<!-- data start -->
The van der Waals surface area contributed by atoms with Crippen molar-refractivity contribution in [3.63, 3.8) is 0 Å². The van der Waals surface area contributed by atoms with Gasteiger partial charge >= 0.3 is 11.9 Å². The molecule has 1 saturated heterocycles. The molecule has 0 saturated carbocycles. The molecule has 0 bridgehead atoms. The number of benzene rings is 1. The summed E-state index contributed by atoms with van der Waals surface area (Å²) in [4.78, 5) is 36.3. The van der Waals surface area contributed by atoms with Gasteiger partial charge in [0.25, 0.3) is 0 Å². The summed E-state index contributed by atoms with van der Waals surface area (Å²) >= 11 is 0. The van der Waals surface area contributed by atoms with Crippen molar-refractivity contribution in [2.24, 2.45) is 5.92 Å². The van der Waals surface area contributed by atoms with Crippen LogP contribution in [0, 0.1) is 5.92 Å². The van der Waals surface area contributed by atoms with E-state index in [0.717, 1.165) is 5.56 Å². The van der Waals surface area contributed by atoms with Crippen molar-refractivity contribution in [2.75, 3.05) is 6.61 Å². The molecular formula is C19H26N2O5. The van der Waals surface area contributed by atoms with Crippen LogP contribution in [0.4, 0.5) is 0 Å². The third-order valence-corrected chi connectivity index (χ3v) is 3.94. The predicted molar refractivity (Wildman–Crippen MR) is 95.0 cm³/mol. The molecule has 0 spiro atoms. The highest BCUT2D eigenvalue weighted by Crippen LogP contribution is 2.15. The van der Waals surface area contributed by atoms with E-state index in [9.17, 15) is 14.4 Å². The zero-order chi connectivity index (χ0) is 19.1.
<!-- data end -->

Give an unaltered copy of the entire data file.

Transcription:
The van der Waals surface area contributed by atoms with Crippen molar-refractivity contribution in [3.63, 3.8) is 0 Å². The van der Waals surface area contributed by atoms with Gasteiger partial charge >= 0.3 is 11.9 Å². The molecule has 1 saturated heterocycles. The molecule has 0 saturated carbocycles. The molecule has 0 bridgehead atoms. The number of benzene rings is 1. The summed E-state index contributed by atoms with van der Waals surface area (Å²) in [4.78, 5) is 36.3. The van der Waals surface area contributed by atoms with Gasteiger partial charge in [0.25, 0.3) is 0 Å². The summed E-state index contributed by atoms with van der Waals surface area (Å²) >= 11 is 0. The van der Waals surface area contributed by atoms with Crippen molar-refractivity contribution in [2.24, 2.45) is 5.92 Å². The van der Waals surface area contributed by atoms with Crippen LogP contribution in [0, 0.1) is 5.92 Å². The van der Waals surface area contributed by atoms with E-state index in [0.717, 1.165) is 5.56 Å². The van der Waals surface area contributed by atoms with Crippen molar-refractivity contribution in [2.75, 3.05) is 6.61 Å². The molecular formula is C19H26N2O5. The van der Waals surface area contributed by atoms with Crippen LogP contribution in [0.4, 0.5) is 0 Å². The third-order valence-corrected chi connectivity index (χ3v) is 3.94. The predicted molar refractivity (Wildman–Crippen MR) is 95.0 cm³/mol. The molecule has 0 spiro atoms. The highest BCUT2D eigenvalue weighted by Crippen LogP contribution is 2.15. The van der Waals surface area contributed by atoms with E-state index in [9.17, 15) is 14.4 Å². The zero-order chi connectivity index (χ0) is 19.1.